Pretty certain there’s no constructive reason for Ricky Jones, a member of the investigative committee, to insert himself into the public debate about the escort controversy at the University of Louisville. His comments only serve to further divide the community.
Jones contacted a couple of members of the local media Monday to let it be known that he opposed the University’s decision to self-impose a ban on post-season basketball play this season. He essentially told them the committee had no new information that anyone at the school other than Andre McGee was involved. No evidence that any boosters gave money. Jones also called out President Jim Ramsey as the person who made the decision, not the committee.
“My position the whole time, and I’ve told the community this, and it’s no secret, my question is where does the individual responsibility end and institutional culpability begin?” Jones told Eric Crawford, of WDRB. “Obviously nobody can deny that Andre McGee was an employee of the university. But does that make the university responsible for all his behavior, where the program is concerned, if nobody else knew? I think, I’ve always thought, that is an unreasonable standard of care. And I think we responded because of fear of the NCAA.”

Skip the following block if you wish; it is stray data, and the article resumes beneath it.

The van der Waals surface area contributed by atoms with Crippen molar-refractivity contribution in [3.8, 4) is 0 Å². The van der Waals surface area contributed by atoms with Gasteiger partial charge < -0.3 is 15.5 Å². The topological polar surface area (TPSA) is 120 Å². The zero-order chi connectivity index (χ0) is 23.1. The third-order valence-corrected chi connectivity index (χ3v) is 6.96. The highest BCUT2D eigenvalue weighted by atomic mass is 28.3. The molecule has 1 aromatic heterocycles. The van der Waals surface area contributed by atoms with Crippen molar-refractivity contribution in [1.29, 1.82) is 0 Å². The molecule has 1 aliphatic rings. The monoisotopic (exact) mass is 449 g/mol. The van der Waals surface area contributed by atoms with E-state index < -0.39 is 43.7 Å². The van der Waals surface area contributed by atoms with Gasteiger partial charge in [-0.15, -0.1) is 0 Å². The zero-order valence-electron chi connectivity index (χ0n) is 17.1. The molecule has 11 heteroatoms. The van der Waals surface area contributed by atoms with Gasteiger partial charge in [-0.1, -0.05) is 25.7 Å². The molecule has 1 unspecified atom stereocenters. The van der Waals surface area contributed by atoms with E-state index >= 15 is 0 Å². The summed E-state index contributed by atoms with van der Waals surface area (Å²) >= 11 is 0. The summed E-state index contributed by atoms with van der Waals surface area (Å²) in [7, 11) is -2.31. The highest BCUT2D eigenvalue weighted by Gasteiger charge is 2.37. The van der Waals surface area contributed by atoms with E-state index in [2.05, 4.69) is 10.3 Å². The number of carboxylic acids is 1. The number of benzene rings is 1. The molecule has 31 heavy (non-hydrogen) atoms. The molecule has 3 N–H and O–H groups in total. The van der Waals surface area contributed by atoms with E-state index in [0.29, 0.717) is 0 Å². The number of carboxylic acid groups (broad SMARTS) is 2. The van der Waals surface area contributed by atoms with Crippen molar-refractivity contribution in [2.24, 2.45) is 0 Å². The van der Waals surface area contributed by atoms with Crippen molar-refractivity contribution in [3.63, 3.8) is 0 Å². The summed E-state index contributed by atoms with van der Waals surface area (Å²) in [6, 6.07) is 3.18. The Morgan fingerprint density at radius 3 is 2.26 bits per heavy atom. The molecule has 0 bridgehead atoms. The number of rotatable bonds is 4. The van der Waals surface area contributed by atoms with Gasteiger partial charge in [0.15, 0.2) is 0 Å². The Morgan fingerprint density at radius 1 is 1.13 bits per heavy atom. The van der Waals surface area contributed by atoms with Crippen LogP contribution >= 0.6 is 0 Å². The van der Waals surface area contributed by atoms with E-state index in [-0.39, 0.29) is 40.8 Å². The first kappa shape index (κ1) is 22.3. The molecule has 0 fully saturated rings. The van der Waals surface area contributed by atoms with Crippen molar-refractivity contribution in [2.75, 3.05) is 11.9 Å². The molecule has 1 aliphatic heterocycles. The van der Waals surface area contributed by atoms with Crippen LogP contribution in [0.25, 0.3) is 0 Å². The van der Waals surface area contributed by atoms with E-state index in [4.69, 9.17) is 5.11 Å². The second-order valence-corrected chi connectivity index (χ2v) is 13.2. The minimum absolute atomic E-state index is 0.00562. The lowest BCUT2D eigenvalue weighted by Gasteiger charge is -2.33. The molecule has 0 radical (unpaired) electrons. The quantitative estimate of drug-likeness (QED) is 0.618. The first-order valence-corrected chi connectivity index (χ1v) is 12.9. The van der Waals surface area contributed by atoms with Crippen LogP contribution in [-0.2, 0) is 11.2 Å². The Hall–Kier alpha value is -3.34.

Jones, a graduate of the University of Kentucky and chairman of the UofL Pan-African Studies department, makes some good points about culpability, and they would make a lot of sense in a Utopia where life is always fair and everyone is treated equally. But he displays some naivete about how the NCAA operates in such cases, perhaps believing the organization with an unpredictable and sometimes vindictive infractions committee will suddenly change course.
Of course, Jim Ramsey responded out of fear of the NCAA. He had no other option.
President Ramsey has taken full responsibility for the decision after consulting with Tom Jurich, vice president of athletics, and he has incurred the vitriol of many fans. Punishing the school’s most popular and profitable athletic program was painful to them, personally and professionally, the last thing they wanted to do.
Ramsey and Jurich don’t have the luxury of second-guessing the decision that Ricky Jones enjoys. Nor do they have any delusions about the severity of the penalties that the NCAA could impose if the University took no action.
Jones admits he was a no-show for a meeting where Ramsey updated the committee on the findings, relying on other members for his information. Too bad he wasn’t there, the ideal location for him to have expressed his views.